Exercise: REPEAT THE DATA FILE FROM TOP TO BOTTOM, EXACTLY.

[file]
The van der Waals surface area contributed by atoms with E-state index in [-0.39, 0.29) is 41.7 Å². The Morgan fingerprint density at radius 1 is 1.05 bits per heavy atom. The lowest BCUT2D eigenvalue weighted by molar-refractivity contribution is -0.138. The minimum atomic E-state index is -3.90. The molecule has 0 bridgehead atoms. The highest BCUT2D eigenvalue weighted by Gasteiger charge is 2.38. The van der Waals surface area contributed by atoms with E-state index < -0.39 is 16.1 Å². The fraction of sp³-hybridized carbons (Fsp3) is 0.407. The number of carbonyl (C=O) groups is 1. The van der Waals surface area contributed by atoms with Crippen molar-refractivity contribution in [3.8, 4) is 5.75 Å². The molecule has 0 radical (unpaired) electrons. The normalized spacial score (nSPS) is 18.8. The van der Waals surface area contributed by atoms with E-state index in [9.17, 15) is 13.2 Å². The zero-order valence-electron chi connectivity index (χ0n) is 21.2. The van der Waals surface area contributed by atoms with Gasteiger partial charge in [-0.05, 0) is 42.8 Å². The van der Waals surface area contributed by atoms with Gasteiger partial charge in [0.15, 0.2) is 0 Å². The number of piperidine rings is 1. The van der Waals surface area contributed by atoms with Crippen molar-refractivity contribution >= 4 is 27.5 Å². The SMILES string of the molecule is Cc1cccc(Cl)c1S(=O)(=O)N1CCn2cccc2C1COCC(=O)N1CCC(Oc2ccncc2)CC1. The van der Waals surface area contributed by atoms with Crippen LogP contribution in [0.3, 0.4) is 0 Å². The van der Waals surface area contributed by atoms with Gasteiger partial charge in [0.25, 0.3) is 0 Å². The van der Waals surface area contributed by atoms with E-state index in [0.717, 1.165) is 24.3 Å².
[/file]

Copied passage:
The van der Waals surface area contributed by atoms with E-state index in [-0.39, 0.29) is 41.7 Å². The Morgan fingerprint density at radius 1 is 1.05 bits per heavy atom. The lowest BCUT2D eigenvalue weighted by molar-refractivity contribution is -0.138. The minimum atomic E-state index is -3.90. The molecule has 0 bridgehead atoms. The highest BCUT2D eigenvalue weighted by Gasteiger charge is 2.38. The van der Waals surface area contributed by atoms with E-state index < -0.39 is 16.1 Å². The fraction of sp³-hybridized carbons (Fsp3) is 0.407. The number of carbonyl (C=O) groups is 1. The van der Waals surface area contributed by atoms with Crippen molar-refractivity contribution in [3.8, 4) is 5.75 Å². The molecule has 0 radical (unpaired) electrons. The normalized spacial score (nSPS) is 18.8. The van der Waals surface area contributed by atoms with E-state index in [9.17, 15) is 13.2 Å². The zero-order valence-electron chi connectivity index (χ0n) is 21.2. The van der Waals surface area contributed by atoms with Gasteiger partial charge in [-0.05, 0) is 42.8 Å². The van der Waals surface area contributed by atoms with Gasteiger partial charge in [0.15, 0.2) is 0 Å². The number of piperidine rings is 1. The van der Waals surface area contributed by atoms with Crippen molar-refractivity contribution >= 4 is 27.5 Å². The SMILES string of the molecule is Cc1cccc(Cl)c1S(=O)(=O)N1CCn2cccc2C1COCC(=O)N1CCC(Oc2ccncc2)CC1. The van der Waals surface area contributed by atoms with Crippen LogP contribution in [0.3, 0.4) is 0 Å². The van der Waals surface area contributed by atoms with Gasteiger partial charge in [0.25, 0.3) is 0 Å². The van der Waals surface area contributed by atoms with E-state index in [0.717, 1.165) is 24.3 Å².